What’s new in TokuMX 1.4, Part 4: Smaller, faster sharded clusters

We just released version 1.4.0 of TokuMX, our high-performance distribution of MongoDB. There are a lot of improvements in this version (release notes), the most of any release yet. In this series of blog posts, we describe the most interesting changes and how they’ll affect users.

In the first part of this series, I introduced a new feature, the ability to define the primary key for a collection.  Today, you’ll see how we use it to reduce the disk footprint of sharded clusters.

TokuMX makes the shard key for a collection clustering by default.  This is because it is a good idea to make your shard key something that you would want to range query, and range queries on clustering keys are fast.  Picking a shard key is a hint to TokuMX that you will probably want to query on that index later.

In TokuMX 1.3 and earlier, this means that by default, you have two clustering indexes on each sharded collection: the {_id: 1} index, and your shard key, which means you’re storing every document twice, and every update needs to modify at least those two indexes.  TokuMX’s great compression and insert throughput mean that the size on disk will often be much smaller than the same data set would be in MongoDB anyway, but it’s still an unnecessary duplication and we knew we could do better.

This problem is completely solved with primary keys.  A primary key is just a clustering index that is used to store the primary copy of the data.  The default primary key is the _id index, but if a different primary key is specified, then you get all the benefits of the clustering index, and you still only have one copy of all the documents, they just have a different “$natural” order.

In TokuMX 1.4, the default behavior of sh.shardCollection() is to make the collection’s primary key be the shard key.  The first thing to know is that if the collection doesn’t exist yet, and the first thing you do is run a normal shardCollection command, you’ll get all the benefits of TokuMX sharding, including using a primary key.  Versions 1.3 and earlier of TokuMX don’t support primary keys though, so any shards that are running those versions will still have two copies of the data like before.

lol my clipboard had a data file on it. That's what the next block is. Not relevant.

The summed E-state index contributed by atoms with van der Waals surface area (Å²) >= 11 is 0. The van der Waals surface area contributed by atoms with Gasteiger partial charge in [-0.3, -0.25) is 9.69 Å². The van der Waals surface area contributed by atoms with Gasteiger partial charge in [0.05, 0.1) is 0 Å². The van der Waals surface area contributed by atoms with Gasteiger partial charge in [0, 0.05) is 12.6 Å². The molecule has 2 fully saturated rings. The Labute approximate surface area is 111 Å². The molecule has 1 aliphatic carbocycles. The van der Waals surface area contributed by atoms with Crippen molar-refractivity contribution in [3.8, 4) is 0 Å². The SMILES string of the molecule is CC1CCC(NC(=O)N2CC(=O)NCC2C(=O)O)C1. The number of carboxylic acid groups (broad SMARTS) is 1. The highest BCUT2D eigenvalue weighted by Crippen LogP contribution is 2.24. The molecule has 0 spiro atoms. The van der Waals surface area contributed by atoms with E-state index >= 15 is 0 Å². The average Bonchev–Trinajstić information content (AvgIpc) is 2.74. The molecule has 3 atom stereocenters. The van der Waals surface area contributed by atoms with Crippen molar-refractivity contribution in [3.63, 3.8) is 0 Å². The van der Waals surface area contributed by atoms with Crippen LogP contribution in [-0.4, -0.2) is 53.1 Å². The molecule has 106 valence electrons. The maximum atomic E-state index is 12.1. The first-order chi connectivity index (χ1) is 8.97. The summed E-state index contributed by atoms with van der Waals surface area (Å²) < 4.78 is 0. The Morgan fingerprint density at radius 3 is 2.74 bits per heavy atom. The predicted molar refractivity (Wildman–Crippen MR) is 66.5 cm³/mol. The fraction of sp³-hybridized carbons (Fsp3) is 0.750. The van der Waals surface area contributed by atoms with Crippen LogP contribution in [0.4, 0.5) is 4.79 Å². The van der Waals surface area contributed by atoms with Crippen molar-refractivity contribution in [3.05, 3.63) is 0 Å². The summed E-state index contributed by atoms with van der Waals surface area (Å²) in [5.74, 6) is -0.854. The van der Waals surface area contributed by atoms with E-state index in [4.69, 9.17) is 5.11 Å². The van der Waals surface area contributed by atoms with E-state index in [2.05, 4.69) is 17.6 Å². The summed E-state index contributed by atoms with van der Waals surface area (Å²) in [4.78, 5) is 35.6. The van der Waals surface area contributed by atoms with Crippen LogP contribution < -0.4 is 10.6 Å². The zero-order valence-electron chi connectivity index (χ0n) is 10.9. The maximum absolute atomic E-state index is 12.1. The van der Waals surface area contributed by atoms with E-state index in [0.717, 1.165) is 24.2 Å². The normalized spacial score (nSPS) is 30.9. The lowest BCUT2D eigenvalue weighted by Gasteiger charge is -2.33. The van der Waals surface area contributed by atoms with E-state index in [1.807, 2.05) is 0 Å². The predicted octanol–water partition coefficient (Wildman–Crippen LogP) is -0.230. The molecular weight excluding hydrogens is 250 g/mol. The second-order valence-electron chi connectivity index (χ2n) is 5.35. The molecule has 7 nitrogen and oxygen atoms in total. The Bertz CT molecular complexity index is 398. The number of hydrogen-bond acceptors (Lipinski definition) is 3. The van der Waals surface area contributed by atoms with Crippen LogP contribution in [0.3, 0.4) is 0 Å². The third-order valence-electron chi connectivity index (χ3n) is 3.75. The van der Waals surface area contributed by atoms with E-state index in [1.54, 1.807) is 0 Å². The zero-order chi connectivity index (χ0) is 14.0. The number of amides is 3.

You can shard existing collections that have a different (even the default {_id: 1}) primary key and everything will behave normally, but this is usually not the best thing to do, with one exception: hashed indexes.

If you are going to use a hashed shard key, then you aren’t going to need to do migrations, and you can’t do range queries on that index, so there is no reason to cluster that index.  Instead, you should set noAutoSplit=true on all your mongos routers (because autosplitting will be very slow without a clustered shard key) and create the collection this way:

mongos> sh.shardCollection('test.foo', {_id: 'hashed'}, false, false)
{ "collectionsharded" : "test.foo", "ok" : 1 }
mongos> db.foo.getIndexes()
[
	{
		"key" : {
			"_id" : 1
		},
		"unique" : true,
		"ns" : "test.foo",
		"name" : "_id_",
		"clustering" : true
	},
	{
		"key" : {
			"_id" : "hashed"
		},
		"ns" : "test.foo",
		"name" : "_id_hashed"
	}
]

Creating an empty collection this way will pre-split the collection into enough chunks that you should never need to split a chunk, and you will not need to do any migrations unless you add or remove shards.

In version 1.4.0, TokuMX sharded clusters are now even smaller and faster.

Want to check out the newest version of TokuMX?  Download TokuMX 1.4.0 here:

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